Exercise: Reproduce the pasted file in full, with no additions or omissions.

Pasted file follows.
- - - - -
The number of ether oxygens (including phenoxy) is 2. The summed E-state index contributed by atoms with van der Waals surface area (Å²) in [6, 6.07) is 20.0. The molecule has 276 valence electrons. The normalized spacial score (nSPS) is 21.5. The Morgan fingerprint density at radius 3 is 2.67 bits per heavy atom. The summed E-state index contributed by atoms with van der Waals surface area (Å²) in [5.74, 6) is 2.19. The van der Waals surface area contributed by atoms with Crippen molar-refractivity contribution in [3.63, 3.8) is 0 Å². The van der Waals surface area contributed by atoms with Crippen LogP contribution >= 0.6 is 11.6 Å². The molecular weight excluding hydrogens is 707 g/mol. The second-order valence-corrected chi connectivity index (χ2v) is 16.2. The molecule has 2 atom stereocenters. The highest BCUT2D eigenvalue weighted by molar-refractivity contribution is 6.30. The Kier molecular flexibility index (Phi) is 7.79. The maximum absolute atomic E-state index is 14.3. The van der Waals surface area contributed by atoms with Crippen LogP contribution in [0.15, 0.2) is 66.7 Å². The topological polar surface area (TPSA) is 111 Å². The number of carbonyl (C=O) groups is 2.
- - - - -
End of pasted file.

The number of ether oxygens (including phenoxy) is 2. The summed E-state index contributed by atoms with van der Waals surface area (Å²) in [6, 6.07) is 20.0. The molecule has 276 valence electrons. The normalized spacial score (nSPS) is 21.5. The Morgan fingerprint density at radius 3 is 2.67 bits per heavy atom. The summed E-state index contributed by atoms with van der Waals surface area (Å²) in [5.74, 6) is 2.19. The van der Waals surface area contributed by atoms with Crippen molar-refractivity contribution in [3.63, 3.8) is 0 Å². The van der Waals surface area contributed by atoms with Crippen LogP contribution >= 0.6 is 11.6 Å². The molecular weight excluding hydrogens is 707 g/mol. The second-order valence-corrected chi connectivity index (χ2v) is 16.2. The molecule has 2 atom stereocenters. The highest BCUT2D eigenvalue weighted by molar-refractivity contribution is 6.30. The Kier molecular flexibility index (Phi) is 7.79. The maximum absolute atomic E-state index is 14.3. The van der Waals surface area contributed by atoms with Crippen LogP contribution in [0.15, 0.2) is 66.7 Å². The topological polar surface area (TPSA) is 111 Å². The number of carbonyl (C=O) groups is 2.